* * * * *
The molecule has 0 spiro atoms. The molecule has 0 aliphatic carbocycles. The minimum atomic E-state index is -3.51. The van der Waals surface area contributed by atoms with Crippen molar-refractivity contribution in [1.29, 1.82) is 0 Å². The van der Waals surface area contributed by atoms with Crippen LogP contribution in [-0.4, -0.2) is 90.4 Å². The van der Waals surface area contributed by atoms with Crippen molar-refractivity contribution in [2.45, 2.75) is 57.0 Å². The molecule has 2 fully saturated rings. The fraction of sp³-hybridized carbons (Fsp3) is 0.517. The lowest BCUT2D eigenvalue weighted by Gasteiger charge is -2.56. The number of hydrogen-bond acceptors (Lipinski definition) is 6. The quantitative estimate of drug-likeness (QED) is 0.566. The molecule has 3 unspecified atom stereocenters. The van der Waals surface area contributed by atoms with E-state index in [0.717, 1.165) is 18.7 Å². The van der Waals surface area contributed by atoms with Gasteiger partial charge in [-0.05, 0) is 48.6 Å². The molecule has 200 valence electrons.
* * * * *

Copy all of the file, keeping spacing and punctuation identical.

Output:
The molecule has 0 spiro atoms. The molecule has 0 aliphatic carbocycles. The minimum atomic E-state index is -3.51. The van der Waals surface area contributed by atoms with Crippen molar-refractivity contribution in [1.29, 1.82) is 0 Å². The van der Waals surface area contributed by atoms with Crippen LogP contribution in [-0.4, -0.2) is 90.4 Å². The van der Waals surface area contributed by atoms with Crippen molar-refractivity contribution in [2.45, 2.75) is 57.0 Å². The molecule has 2 fully saturated rings. The fraction of sp³-hybridized carbons (Fsp3) is 0.517. The lowest BCUT2D eigenvalue weighted by Gasteiger charge is -2.56. The number of hydrogen-bond acceptors (Lipinski definition) is 6. The quantitative estimate of drug-likeness (QED) is 0.566. The molecule has 3 unspecified atom stereocenters. The van der Waals surface area contributed by atoms with E-state index in [0.717, 1.165) is 18.7 Å². The van der Waals surface area contributed by atoms with Gasteiger partial charge in [-0.05, 0) is 48.6 Å². The molecule has 200 valence electrons.